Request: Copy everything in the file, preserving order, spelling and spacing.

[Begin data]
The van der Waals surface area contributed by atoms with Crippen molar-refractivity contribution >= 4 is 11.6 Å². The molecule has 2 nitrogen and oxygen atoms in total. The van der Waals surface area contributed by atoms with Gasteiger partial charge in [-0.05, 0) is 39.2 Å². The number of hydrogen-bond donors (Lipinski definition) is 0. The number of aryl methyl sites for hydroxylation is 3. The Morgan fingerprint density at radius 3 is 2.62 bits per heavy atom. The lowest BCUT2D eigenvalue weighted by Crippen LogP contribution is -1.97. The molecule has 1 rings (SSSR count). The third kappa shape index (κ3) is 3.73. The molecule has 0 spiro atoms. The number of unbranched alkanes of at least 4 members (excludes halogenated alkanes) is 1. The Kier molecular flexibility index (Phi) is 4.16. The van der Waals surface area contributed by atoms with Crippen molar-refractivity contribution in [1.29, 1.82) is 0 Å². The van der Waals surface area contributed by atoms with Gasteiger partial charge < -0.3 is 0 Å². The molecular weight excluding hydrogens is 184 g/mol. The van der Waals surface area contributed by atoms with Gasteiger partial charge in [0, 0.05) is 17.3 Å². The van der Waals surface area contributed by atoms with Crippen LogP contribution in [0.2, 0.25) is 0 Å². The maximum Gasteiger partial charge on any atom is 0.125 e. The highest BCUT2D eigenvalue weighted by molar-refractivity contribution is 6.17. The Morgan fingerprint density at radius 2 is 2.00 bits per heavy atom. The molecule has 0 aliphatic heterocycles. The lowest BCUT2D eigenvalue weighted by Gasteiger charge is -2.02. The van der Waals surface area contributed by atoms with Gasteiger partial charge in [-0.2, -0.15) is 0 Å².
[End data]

The van der Waals surface area contributed by atoms with Crippen molar-refractivity contribution >= 4 is 11.6 Å². The molecule has 2 nitrogen and oxygen atoms in total. The van der Waals surface area contributed by atoms with Gasteiger partial charge in [-0.05, 0) is 39.2 Å². The number of hydrogen-bond donors (Lipinski definition) is 0. The number of aryl methyl sites for hydroxylation is 3. The Morgan fingerprint density at radius 3 is 2.62 bits per heavy atom. The lowest BCUT2D eigenvalue weighted by Crippen LogP contribution is -1.97. The molecule has 1 rings (SSSR count). The third kappa shape index (κ3) is 3.73. The molecule has 0 spiro atoms. The number of unbranched alkanes of at least 4 members (excludes halogenated alkanes) is 1. The Kier molecular flexibility index (Phi) is 4.16. The van der Waals surface area contributed by atoms with Crippen molar-refractivity contribution in [1.29, 1.82) is 0 Å². The van der Waals surface area contributed by atoms with Gasteiger partial charge < -0.3 is 0 Å². The molecular weight excluding hydrogens is 184 g/mol. The van der Waals surface area contributed by atoms with Gasteiger partial charge in [0, 0.05) is 17.3 Å². The van der Waals surface area contributed by atoms with Crippen LogP contribution in [0.2, 0.25) is 0 Å². The maximum Gasteiger partial charge on any atom is 0.125 e. The highest BCUT2D eigenvalue weighted by molar-refractivity contribution is 6.17. The Morgan fingerprint density at radius 2 is 2.00 bits per heavy atom. The molecule has 0 aliphatic heterocycles. The lowest BCUT2D eigenvalue weighted by Gasteiger charge is -2.02. The van der Waals surface area contributed by atoms with Gasteiger partial charge in [-0.2, -0.15) is 0 Å².